Russia, Iran, Turkey sign on 'de-escalation zones' in Syria

Russia, Iran, Turkey sign on 'de-escalation zones' in Syria

Russia, Iran, Turkey sign on 'de-escalation zones' in Syria

Tuesday's phone call came just hours before the start of a new round talks in the Kazakh capital Astana, aimed at finding a solution to Syria's war.

The Astana talks, which involve armed rebel groups, are the latest attempt to reduce the violence in Syria, where a six-year conflict has killed more than 400,000 people.

A memorandum on the creation of the de-escalation zones was discussed Wednesday at the talks in Astana, and there were reports that an agreement could be reached on Thursday. The head of the opposition delegation, Mohammed Alloush, did not attend the second day of talks.

A auto bomb killed at least five people and wounded several others in a rebel-held town in northern Syria on Wednesday in an attack Syria's political opposition said targeted its officials and local headquarters.

The talks, focusing on the cease-fire that came into effect on December 30, have been brokered by Turkey - which backs the Syrian opposition - and Russian Federation and Iran, who support the Bashar al-Assad regime.

Syria has been gripped by civil war since March 2011 with various terrorist groups, including Daesh (also known as ISIS or ISIL), controlling parts of it.

Erdogan yesterday discussed with Russian President Vladimir Putin a plan floated by Moscow for "de-escalation zones" to be set up in several areas in Syria.

"Every time we have been having a meeting or a discussion about cessation of hostilities, or de-escalation in this case, there have been some incidents produced by one side or the other", he said. "They all feed on blood, chaos and tears".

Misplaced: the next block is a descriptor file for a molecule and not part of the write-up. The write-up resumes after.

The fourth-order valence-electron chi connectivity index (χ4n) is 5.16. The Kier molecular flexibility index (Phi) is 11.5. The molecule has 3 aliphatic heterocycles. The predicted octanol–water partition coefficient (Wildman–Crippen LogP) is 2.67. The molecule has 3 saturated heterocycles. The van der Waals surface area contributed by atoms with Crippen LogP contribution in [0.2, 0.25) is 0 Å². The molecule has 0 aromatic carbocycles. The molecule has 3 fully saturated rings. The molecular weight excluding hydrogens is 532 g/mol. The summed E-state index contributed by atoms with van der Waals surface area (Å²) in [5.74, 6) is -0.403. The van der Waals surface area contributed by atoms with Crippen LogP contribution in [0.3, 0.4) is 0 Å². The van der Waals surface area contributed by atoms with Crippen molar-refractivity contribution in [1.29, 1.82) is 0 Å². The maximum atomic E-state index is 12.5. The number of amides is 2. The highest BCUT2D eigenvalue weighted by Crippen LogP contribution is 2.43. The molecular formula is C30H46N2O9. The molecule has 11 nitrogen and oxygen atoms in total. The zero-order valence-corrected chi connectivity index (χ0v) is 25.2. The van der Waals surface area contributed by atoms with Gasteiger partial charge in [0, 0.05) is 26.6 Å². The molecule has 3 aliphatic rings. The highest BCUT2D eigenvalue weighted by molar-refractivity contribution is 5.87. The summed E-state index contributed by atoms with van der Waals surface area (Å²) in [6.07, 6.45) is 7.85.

Putin said Wednesday that "as far I could tell" the United States leader broadly supported the idea in a phone call they held on Tuesday.

Putin's priorities include consolidating Russia's leading role in Syria, preserving a delicate entente with Turkey in leading the Syrian "peace process", and continuing to try to coax it away from Europe and North Atlantic Treaty Organisation as part of a broader strategy of weakening the Western alliance.

"Russia, Turkey and Iran are always thinking of how to secure a ceasefire". Just over a year ago, Putin was accusing Turkey of abetting the Islamic State, while Turkish forces shot down a Russian jet.

But analysts say there is much yet to be negotiated on Syria and remaining differences between Turkey and Russian Federation. She says the USA supports any effort that can lower violence.

Turkey, Russia and Iran are acting as guarantors to the agreement. The Turkish view is to create no-fly zones as well as territories to collect refugees. But officials have expressed skepticism, stressing that safe zones have not had an encouraging track record.

"Now we can say with certainty that the recovery period in Russo-Turkish relations is over", the Kremlin strongman said.

Lavrentyev said Russian Federation would do all it could to ensure Syrian warplanes no longer operate over the de-escalation zones, according to Tass.

The United States and some Arab countries are also backing rebel groups that want to overthrow Assad. Previously, the USA ambassador to Kazakhstan George Krol had attended the talks as an observer.

Moscow/Sochi: Russian President Vladimir Putin continued his diplomatic push for a plan to establish safe zones in Syria backed by peacekeepers as he began talks with Turkish leader Recep Tayyip Erdogan in the Black Sea resort of Sochi on Wednesday.

More details, concerns and objections are expected to be aired in the coming weeks.

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